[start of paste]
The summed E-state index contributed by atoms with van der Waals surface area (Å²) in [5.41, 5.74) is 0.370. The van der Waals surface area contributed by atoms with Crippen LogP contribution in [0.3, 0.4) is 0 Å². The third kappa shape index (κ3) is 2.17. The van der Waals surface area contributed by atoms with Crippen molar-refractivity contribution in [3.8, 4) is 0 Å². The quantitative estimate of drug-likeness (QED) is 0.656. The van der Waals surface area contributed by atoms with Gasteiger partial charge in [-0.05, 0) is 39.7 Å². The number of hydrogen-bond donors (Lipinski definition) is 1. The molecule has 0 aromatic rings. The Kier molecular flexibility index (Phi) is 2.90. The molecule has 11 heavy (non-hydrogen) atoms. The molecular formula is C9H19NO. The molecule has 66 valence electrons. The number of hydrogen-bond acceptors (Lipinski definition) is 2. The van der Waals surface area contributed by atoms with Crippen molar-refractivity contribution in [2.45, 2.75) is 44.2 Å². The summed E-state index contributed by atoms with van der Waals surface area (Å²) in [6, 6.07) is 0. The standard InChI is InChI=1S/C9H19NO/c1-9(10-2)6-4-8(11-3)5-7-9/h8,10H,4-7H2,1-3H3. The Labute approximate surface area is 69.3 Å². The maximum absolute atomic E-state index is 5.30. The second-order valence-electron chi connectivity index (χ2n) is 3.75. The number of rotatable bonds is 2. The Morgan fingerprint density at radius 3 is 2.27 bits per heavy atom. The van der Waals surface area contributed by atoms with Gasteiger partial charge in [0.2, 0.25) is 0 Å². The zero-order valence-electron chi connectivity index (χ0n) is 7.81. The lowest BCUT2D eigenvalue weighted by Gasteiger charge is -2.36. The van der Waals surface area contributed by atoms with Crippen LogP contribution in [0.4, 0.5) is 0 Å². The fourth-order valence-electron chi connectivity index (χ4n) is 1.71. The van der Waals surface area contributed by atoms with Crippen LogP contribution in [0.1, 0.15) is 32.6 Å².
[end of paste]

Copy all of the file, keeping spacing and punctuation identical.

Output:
The summed E-state index contributed by atoms with van der Waals surface area (Å²) in [5.41, 5.74) is 0.370. The van der Waals surface area contributed by atoms with Crippen LogP contribution in [0.3, 0.4) is 0 Å². The third kappa shape index (κ3) is 2.17. The van der Waals surface area contributed by atoms with Crippen molar-refractivity contribution in [3.8, 4) is 0 Å². The quantitative estimate of drug-likeness (QED) is 0.656. The van der Waals surface area contributed by atoms with Gasteiger partial charge in [-0.05, 0) is 39.7 Å². The number of hydrogen-bond donors (Lipinski definition) is 1. The molecule has 0 aromatic rings. The Kier molecular flexibility index (Phi) is 2.90. The molecule has 11 heavy (non-hydrogen) atoms. The molecular formula is C9H19NO. The molecule has 66 valence electrons. The number of hydrogen-bond acceptors (Lipinski definition) is 2. The van der Waals surface area contributed by atoms with Crippen molar-refractivity contribution in [2.45, 2.75) is 44.2 Å². The summed E-state index contributed by atoms with van der Waals surface area (Å²) in [6, 6.07) is 0. The standard InChI is InChI=1S/C9H19NO/c1-9(10-2)6-4-8(11-3)5-7-9/h8,10H,4-7H2,1-3H3. The Labute approximate surface area is 69.3 Å². The maximum absolute atomic E-state index is 5.30. The second-order valence-electron chi connectivity index (χ2n) is 3.75. The number of rotatable bonds is 2. The Morgan fingerprint density at radius 3 is 2.27 bits per heavy atom. The van der Waals surface area contributed by atoms with Gasteiger partial charge in [0.2, 0.25) is 0 Å². The zero-order valence-electron chi connectivity index (χ0n) is 7.81. The lowest BCUT2D eigenvalue weighted by Gasteiger charge is -2.36. The van der Waals surface area contributed by atoms with Crippen LogP contribution in [0.4, 0.5) is 0 Å². The fourth-order valence-electron chi connectivity index (χ4n) is 1.71. The van der Waals surface area contributed by atoms with Crippen LogP contribution in [0.1, 0.15) is 32.6 Å².